Last year, poet, rapper and blogger, Eric 1key decided to experiment with poetry through a series of what he calls ‘Expericment’ concerts, each with a different theme and concept, from politics to sex and identity.
The last concert was held at Centre Cyprien et Daphrose Rugamba.
“While there, I realised that there were some kids who had talent but nobody knew about them. I spent some days with them, had a workshop and went on stage with them,” he says.
That’s not all. While on stage going about his business, Pierre-Jean Fasan, a French guitarist, who was part of the crowd, picked interest in his work.
Meeting for the second time at Spoken Word where Eric had gone to perform, this time with Inanga player Deo Munyakazi and poet Olivier Tuyisenge, the idea of performing in France at the Le Printemps des Poètes (Poets’ Spring) came up.
Le Printemps des Poètes is an autumn period in France dedicated to poets, and this year’s theme was Afrique (s), dedicated to African poets.
1key’s team represented Rwanda with a unique concept they called ‘The Kifran Collective’ where Kifran stands for Ki-Kinyarwanda Fr- French An- Anglais (English). The whole idea was to recite his poetry in the three languages that define the Rwandan lingual aspect.
Despite the paperwork that saw 1key get the visa on the final day after everyone else, he nevertheless had an unforgettable experience in Paris with their host giving him and Munyakazi what he calls a ‘real Paris experience’, coupled with a number of radio shows and workshops.
When they landed in Paris, they took off to Alain Fournier to perform for a small crowd before preparing the next show in Fasan’s hometown Montauban in Southern France.
“We traveled on Thursday night and in the morning on arrival we went straight to the schools for a workshop. We had workshops with the kids, shot a video and in the evening, we had a show.
“When you walk on the streets you can see the pieces of art on the walls and people reading and it was beautiful. I feel grateful for the opportunity because I don’t like to be owned by anybody and favours are more expensive than money,” he says with a smile.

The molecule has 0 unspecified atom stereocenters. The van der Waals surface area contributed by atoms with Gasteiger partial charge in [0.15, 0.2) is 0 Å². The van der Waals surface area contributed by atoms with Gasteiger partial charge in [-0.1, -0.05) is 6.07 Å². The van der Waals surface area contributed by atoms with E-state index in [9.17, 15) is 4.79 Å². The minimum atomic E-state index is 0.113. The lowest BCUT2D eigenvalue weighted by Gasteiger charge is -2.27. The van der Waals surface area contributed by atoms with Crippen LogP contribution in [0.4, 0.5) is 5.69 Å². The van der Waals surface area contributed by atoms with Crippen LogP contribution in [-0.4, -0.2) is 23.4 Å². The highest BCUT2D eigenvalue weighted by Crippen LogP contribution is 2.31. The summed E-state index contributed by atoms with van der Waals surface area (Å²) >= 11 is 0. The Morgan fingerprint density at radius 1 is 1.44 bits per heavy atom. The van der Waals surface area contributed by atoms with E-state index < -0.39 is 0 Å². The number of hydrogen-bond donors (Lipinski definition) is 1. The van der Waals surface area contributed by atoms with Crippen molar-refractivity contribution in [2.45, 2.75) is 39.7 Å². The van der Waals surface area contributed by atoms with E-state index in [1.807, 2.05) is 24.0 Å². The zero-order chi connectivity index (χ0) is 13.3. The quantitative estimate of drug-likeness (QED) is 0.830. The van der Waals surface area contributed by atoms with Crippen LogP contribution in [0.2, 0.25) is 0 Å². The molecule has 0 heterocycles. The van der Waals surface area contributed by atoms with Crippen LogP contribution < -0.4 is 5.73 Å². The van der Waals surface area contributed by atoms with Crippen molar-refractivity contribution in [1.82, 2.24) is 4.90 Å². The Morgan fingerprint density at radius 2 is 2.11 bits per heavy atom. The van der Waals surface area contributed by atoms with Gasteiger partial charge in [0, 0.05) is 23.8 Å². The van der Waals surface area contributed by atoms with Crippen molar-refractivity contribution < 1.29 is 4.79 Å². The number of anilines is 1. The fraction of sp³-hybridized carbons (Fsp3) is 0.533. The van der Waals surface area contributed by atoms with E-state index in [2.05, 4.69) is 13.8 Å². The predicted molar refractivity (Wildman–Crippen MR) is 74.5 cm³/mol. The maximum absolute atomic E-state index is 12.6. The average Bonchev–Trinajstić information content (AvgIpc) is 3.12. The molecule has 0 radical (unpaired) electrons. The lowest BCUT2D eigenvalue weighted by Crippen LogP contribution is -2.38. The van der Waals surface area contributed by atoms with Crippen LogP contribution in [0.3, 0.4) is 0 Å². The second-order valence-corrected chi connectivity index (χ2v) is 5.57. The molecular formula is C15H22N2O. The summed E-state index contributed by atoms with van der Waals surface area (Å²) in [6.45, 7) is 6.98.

1key, however, found the theme of the ‘Le Printemps des Poètes’ quite ironic but drew some lessons from the concerts as well.
“The poetry show was meant to be African-themed. Deo and I were the only ones from Africa because many poets from Africa couldn’t get visas and also, most of the Africans who are in the literature sphere already live in Europe. We were the only ones straight from Africa and so you can imagine if we had been denied the visa,” he says.
“One thing I learnt is that they are very time conscious. Everyone is on time and you cannot be before time. Everybody respects time and that’s how everything went smooth because everybody is responsible,” he narrates.
The last show that was held in Montauban was an eye opening moment for him, especially because he managed to keep the whole audience silent and engaged throughout the whole show.
“It was a full house, but for the first time in my career, people understood every line that came out of my mouth. I know because they would ask you questions about particular pieces that we performed. We talked politics, culture and everything because they were curious to know about the country, the depth of poetry in Rwanda and what it’s like to be a poet in Rwanda,” he narrated.
“That doesn’t happen here though. People here will applaud you after the show but that’s not all there is poetry, it’s about conveying a message and the attention that you get”.
Exporting Kifran collective
“The kids in today’s generation are learning different languages altogether. When you learn different languages, you tap into culture and that’s what we wanted to share. There is a possibility that we can do the same and export it to the US next year, either in January or February,” One Key says.
There are a lot of costs involved when it comes to inviting African poets and writers and sometimes you are not guaranteed the visa.
As 1key prepares himself for a poetry gig in Accra, Ghana, later this year, he wants to get many people involved in the Kifran project.
“We are knocking doors to apply for festivals in the US and we need to do more on Africa as well so we don’t need to travel too much to Europe because all you need is an audience and people ready to listen to your pieces.”